Time takes its toll on everything – and furniture is no exception.
Restoring an old piece of furniture can be a daunting task for anyone, let alone someone who has little to no experience with these types of projects.
Want to know how to restore dull furniture finishes without damaging something in the process?
Keep on reading – I’ll share some vital tips and guidelines to help you get the job done right!
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Start With Identifying the Current Finish
The first and often crucial step is identifying the finish you're working with, as it saves you a lot of time and prevents you from possibly damaging it in the process.
Pigmented finishes, as well as wax, oil, and penetrating sealers, are all easy to identify, but with clear ones – shellac, varnish, or lacquer – the following:
- Rubbing denatured alcohol in a small area. If it dissolves, it's a shellac finish, and if the effect is only partial, it may be a shellac and lacquer combo – mix denatured alcohol with lacquer thinner to test your theory.
- Rubbing lacquer thinner on a small area. If it affects the finish, it’s probably lacquer.
- If neither of these methods works, then you’re dealing with varnish.
Now that you’ve identified the old finish, here are some techniques you could try to restore it!
Always Try Cleaning First
It seems silly, but you'd be surprised how often a shabby-looking finish turns out to be nothing more than years-old dirt build-up of wax and dust.
- Try an oil-based commercial wood cleaner first. If you follow the manufacturer's instructions, it should be enough to cut through dirt and wax layered on the surface.
- Warm water and liquid detergent solution is your “plan B.” Make sure you don’t soak the furniture, though.
- Solvent cleaning should only be used as a last resort – mineral spirits and turpentine are the safest bet here. Apply a commercial cleaner or conditioner when you’re done.
Reamalgamation Can Take Care of Cracks and Scratches
Think of reamalgamation as a trick up your sleeve – a grand revival technique that has the power to make cracked, crazed, scratched or “alligatored” finish look nearly brand new again. However, know that this doesn't apply to varnish finishes.
It works by nearly liquefying the damaged finish, allowing it to dry solid and flawless again.
Try one of the following:
- Use denatured alcohol for shellac.
- Use lacquer thinner for lacquer.
- Mix three parts of alcohol with one part lacquer thinner and use it for lacquer-shellac combination.
Remember to work fast, with long, quick brush strokes – and always follow the grain of the wood.
Maybe Blushing Is the Problem
If the finish is showing signs of milky-white discoloration, otherwise known as blushing – a problem often seen on lacquered wood and shellac finishes as a result of exposure to moisture – you may be able to remove it without doing the actual refinishing.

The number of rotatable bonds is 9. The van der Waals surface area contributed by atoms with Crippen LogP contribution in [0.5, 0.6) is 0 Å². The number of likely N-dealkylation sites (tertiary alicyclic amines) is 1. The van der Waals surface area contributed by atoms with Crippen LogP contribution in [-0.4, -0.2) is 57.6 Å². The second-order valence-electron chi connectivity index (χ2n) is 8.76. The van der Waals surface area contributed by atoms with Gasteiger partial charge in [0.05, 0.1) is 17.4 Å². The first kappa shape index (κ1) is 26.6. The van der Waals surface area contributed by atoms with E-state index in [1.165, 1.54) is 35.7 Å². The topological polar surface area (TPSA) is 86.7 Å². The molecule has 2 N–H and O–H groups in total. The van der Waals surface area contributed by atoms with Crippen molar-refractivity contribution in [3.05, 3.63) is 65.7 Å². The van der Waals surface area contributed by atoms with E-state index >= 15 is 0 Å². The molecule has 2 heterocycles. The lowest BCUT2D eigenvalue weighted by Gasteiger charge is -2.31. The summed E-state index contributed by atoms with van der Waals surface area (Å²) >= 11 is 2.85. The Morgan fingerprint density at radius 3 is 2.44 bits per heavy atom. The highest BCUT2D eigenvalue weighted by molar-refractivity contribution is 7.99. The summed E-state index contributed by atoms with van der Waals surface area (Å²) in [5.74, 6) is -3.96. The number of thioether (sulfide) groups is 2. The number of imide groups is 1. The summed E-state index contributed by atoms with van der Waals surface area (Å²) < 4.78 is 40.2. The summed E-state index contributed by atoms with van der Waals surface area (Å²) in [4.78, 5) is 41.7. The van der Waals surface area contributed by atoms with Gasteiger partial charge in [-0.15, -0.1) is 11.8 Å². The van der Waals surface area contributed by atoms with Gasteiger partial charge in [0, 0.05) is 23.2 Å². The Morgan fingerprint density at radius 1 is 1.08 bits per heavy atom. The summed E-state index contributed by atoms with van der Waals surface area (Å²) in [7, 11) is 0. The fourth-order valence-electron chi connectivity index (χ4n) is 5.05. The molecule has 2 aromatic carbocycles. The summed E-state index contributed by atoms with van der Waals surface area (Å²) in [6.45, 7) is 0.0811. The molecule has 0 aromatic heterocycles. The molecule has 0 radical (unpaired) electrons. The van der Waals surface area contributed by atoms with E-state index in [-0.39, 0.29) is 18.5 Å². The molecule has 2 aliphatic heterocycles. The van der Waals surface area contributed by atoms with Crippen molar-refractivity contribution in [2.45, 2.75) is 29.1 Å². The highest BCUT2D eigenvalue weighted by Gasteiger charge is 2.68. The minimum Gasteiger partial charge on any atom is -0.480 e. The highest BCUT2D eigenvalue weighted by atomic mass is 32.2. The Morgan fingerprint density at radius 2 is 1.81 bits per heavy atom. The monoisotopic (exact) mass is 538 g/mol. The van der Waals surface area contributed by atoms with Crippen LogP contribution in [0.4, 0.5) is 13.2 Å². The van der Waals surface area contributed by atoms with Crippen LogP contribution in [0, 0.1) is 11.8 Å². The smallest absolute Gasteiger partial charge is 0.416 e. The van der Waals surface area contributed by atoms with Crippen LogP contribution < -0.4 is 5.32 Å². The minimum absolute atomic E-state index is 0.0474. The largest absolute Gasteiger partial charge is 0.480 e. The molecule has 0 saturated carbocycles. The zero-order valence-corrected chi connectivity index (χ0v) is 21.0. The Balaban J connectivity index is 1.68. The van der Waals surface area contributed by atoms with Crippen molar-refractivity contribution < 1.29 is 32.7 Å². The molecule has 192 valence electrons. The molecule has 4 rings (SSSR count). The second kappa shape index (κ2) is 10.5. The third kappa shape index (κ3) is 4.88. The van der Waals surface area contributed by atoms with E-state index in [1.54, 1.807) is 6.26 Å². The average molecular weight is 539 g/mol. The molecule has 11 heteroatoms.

However, that’s only true if the blushing isn’t deep-set, and the haze is only present on the surface.
Use the No. 0000 steel wool dipped in oil – be it mineral or linseed – and rub it along the wood grain gently to remove the top layer of the finish, affected by discoloration.
What If These Methods Don’t Work?
If all else fails, it’s time to consider doing a full-blown refinishing.
1. Strip Away the Old Finish
To make room for a new finish, you’ll have to strip away the old one first.
- Use a semi-paste stripper to dissolve and loosen the old coats, and prepare them for scraping. You should let it sit anywhere from five minutes to half an hour, depending on the thickness of the old finish.
- Switch to a liquid-form stripper to remove any remaining bits of the finish.
Stripping furniture is a messy process, though, so pick your location carefully and be sure to protect the floors and surrounding furniture.
2. Apply a New Finish
Now that the wood is bare, it’s time to apply a brand new finish.
While penetrating finishes look more natural, if you want protection that lasts (even if it’s not quite natural-looking), opt for one of the surface finishes:
- Shellac – not very resistant to water
- Lacquer – go-to finish of most professionals
- Polyurethane, especially oil-based – exceptionally durable and beginner-friendly
Pay attention to how many coats of polyurethane you apply, though. Depending on the type of polyurethane you use, you’re going to need anywhere from three to six coats – but two layers are the absolute minimum.
Restoring the finish on an old piece of furniture may seem tricky at first – but if you stick to these basic rules on how to restore dull furniture finishes, you'll be able to handle this project like a pro!
Bio: Ethan Johnson is the main responsible for Man Of Family, and DIY blog where he shares his extensive knowledge about all things DIY. He has a lot of experience in mechanical engineering, and he likes to bring innovative ideas into life.